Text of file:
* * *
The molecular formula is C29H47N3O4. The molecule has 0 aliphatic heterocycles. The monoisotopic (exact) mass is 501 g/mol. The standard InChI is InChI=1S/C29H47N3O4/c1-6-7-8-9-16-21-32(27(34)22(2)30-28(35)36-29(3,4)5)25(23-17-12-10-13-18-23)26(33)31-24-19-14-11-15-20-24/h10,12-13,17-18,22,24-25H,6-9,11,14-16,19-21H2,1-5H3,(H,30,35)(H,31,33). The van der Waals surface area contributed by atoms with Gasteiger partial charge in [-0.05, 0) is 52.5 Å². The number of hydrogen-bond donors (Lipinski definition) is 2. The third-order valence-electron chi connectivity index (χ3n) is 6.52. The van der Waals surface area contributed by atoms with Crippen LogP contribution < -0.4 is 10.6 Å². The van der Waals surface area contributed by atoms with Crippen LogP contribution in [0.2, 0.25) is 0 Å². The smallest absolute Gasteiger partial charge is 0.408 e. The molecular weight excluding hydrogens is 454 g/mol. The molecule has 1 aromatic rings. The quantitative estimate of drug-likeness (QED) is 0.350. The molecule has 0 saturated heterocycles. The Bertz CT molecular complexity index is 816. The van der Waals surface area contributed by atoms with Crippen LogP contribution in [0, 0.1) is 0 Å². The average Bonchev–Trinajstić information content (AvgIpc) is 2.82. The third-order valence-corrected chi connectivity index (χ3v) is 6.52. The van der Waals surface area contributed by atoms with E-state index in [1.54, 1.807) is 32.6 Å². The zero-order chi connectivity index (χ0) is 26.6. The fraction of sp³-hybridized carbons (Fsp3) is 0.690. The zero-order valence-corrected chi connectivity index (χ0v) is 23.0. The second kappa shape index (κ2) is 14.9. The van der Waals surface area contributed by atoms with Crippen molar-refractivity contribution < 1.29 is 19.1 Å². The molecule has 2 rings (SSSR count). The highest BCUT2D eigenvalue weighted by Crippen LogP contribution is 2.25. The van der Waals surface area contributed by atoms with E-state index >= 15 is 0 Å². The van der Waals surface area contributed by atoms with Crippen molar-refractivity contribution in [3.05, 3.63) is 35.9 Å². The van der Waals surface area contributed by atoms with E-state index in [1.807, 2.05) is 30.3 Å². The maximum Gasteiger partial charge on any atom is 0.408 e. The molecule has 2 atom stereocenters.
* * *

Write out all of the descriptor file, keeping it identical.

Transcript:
The molecular formula is C29H47N3O4. The molecule has 0 aliphatic heterocycles. The monoisotopic (exact) mass is 501 g/mol. The standard InChI is InChI=1S/C29H47N3O4/c1-6-7-8-9-16-21-32(27(34)22(2)30-28(35)36-29(3,4)5)25(23-17-12-10-13-18-23)26(33)31-24-19-14-11-15-20-24/h10,12-13,17-18,22,24-25H,6-9,11,14-16,19-21H2,1-5H3,(H,30,35)(H,31,33). The van der Waals surface area contributed by atoms with Gasteiger partial charge in [-0.05, 0) is 52.5 Å². The number of hydrogen-bond donors (Lipinski definition) is 2. The third-order valence-electron chi connectivity index (χ3n) is 6.52. The van der Waals surface area contributed by atoms with Crippen LogP contribution < -0.4 is 10.6 Å². The van der Waals surface area contributed by atoms with Crippen LogP contribution in [0.2, 0.25) is 0 Å². The smallest absolute Gasteiger partial charge is 0.408 e. The molecular weight excluding hydrogens is 454 g/mol. The molecule has 1 aromatic rings. The quantitative estimate of drug-likeness (QED) is 0.350. The molecule has 0 saturated heterocycles. The Bertz CT molecular complexity index is 816. The van der Waals surface area contributed by atoms with Crippen LogP contribution in [0, 0.1) is 0 Å². The average Bonchev–Trinajstić information content (AvgIpc) is 2.82. The third-order valence-corrected chi connectivity index (χ3v) is 6.52. The van der Waals surface area contributed by atoms with E-state index in [1.54, 1.807) is 32.6 Å². The zero-order chi connectivity index (χ0) is 26.6. The fraction of sp³-hybridized carbons (Fsp3) is 0.690. The zero-order valence-corrected chi connectivity index (χ0v) is 23.0. The second kappa shape index (κ2) is 14.9. The van der Waals surface area contributed by atoms with Crippen molar-refractivity contribution < 1.29 is 19.1 Å². The molecule has 2 rings (SSSR count). The highest BCUT2D eigenvalue weighted by Crippen LogP contribution is 2.25. The van der Waals surface area contributed by atoms with E-state index >= 15 is 0 Å². The van der Waals surface area contributed by atoms with Crippen molar-refractivity contribution in [3.05, 3.63) is 35.9 Å². The van der Waals surface area contributed by atoms with E-state index in [1.807, 2.05) is 30.3 Å². The maximum Gasteiger partial charge on any atom is 0.408 e. The molecule has 2 atom stereocenters.